Reading and the internet go together in ways that are difficult for some to imagine. But for real, put your phone away after 9:00 pm and read for the rest of the night.
Don’t discount novels written in simple language as simple, or assume a novel written in complex language is complex.
You have to love an author before you can relentlessly make fun of them.
We are not quite halfway though #NovNov and I’ve read five novellas totaling approximately 700 pages. In other words, over five books, I’ve read nowhere near the equivalent of this year’s summer read-along, The Count of Monte Cristo. I think I got more out of these pages, though. Read on for appropriately brief reviews, also coming soon to Booktube.
Split Tooth by Tanya Tagaq
Goodreads says this has 208 pages, but it doesn’t. It has 180 some and that’s including several illustrations and half-blank pages of verse. Split Tooth is a novel in the sense that Flights by Olga Tokarczuk is, in that it’s fragmentary, or like Han Kang’s The White Book is, in that it’s really poetry, and definitely reminds me of Freshwater by Akwaeke Emezi, in that as much as it’s a coming of age story, and universal, it’s nearly impossible to separate the art from the author here, and you wouldn’t want to. I’ve been advised that the audio book is essential, and when the book is read by the author, and the author is a Polaris Music Prize winning Inuit throat singer who’s collaborated with Buffy Sainte-Marie and Bjork, that almost goes without saying.
I’m also pretty sure this will be the best book I read in which a woman has carnal relations with the northern lights. Continue reading →
“Novellas in November” was conceived of by Rick of Another Book Blog five years ago, in 2013. His original post is lost to the mists of defunct WordPress blogs, but you can read mine here. Over the years, others came along for the ride, notably our fellow Canadian book bloggers Naomi at Consumed by Ink and CJ at ebookclassics. I have probably been the most consistent participant, but I wasn’t really a host.
People have been asking (okay… one person asked and it was Novellas in November alum Rebecca) about the history of this event, and while I maintain that it has been sustained these past five years by the sheer power of alliteration, there is just a little more to it than that.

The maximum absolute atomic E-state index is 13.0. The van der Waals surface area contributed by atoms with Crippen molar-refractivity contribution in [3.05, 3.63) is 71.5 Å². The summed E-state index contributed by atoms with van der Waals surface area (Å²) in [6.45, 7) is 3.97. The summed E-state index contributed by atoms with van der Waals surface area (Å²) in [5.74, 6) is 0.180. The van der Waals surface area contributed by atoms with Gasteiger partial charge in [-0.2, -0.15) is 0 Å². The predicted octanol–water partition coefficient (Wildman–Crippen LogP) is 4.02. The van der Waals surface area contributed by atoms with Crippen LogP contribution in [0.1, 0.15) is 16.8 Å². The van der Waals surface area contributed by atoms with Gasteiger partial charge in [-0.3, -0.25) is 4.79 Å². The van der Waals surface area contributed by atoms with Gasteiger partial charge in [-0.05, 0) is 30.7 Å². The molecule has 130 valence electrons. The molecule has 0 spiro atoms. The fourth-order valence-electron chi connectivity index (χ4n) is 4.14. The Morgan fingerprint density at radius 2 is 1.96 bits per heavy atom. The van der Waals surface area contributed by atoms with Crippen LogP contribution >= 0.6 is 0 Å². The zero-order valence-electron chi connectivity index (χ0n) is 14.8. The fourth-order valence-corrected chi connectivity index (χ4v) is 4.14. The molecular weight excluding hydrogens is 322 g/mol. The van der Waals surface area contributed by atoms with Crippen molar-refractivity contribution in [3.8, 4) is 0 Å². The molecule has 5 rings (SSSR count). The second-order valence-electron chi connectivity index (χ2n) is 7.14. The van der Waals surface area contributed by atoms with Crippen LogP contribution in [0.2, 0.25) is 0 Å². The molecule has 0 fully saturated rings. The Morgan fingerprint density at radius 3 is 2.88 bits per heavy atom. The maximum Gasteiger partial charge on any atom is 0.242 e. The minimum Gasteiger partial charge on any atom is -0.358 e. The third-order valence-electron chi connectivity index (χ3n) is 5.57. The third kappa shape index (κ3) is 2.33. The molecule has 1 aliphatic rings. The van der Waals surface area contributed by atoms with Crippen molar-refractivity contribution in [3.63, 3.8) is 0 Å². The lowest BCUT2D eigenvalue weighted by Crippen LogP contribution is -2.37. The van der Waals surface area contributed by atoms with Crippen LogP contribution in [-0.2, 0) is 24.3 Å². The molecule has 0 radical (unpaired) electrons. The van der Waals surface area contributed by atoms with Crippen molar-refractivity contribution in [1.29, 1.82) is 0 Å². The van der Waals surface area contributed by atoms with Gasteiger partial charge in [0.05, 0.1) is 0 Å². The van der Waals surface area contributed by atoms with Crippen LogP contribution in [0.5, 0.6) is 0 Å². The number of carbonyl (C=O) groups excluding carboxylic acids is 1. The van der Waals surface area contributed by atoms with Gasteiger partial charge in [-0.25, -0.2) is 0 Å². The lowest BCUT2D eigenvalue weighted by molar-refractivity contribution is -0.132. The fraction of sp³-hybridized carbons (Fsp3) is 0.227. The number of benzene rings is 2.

Rick wasn’t *quite* the first to pick up a novella in November. I can trace a “Novella November” challenge as far back as 2009. A blog called “Bibliofreak” seems to be the source, but it doesn’t exist anymore. Some past participants in this iteration include noted blogger, podcaster, Booktuber and Man Booker Prize correspondent Simon Savidge, new-to-me Lizzy’s Literary Life, and blogs I used to read, like Things Mean A Lot and Fleur in Her World. Continue reading →
The SSAC is exactly what it sounds like: individually bound short stories that you open every day from December 1 to 25. The creators also post daily author interviews and extras on their website. The best part of SSAC season is reading along and chatting about the stories with fellow bookish people on the internet – use #ssac2018 on Twitter.
While you wait for December 1, relive the glory of my daily videos from last year with this gem from Day 22, featuring my Christmas tree, my kids, and some lego:
How to enter & other fine print
To enter: tell me about the last great short story you read in the comments, and make sure your comment either includes your email address, or links to somewhere I can find it. Or, email me at firstname.lastname@example.org and put SSAC in the subject line. If you haven’t read a great short story lately, that’s okay! Just tell me how excited you are to start reading them, or something. Last year, I compiled all the recommendations and came up with a great reading list.
Rules and regulations:
Contest is open till October 25, 2018.
On October 25, I will randomly choose a winner. I will notify the winner by email and ask for their mailing address. If I don’t hear back in 48 hours, I’ll choose again.
The winner’s calendar will ship in late October.
The giveaway is open internationally, but can only ship to addresses in Canada, USA, Mexico, Belgium, France, Germany, Ireland, Italy, Luxembourg, Monaco, the Netherlands, Portugal, San Marino, Spain, and the United Kingdom.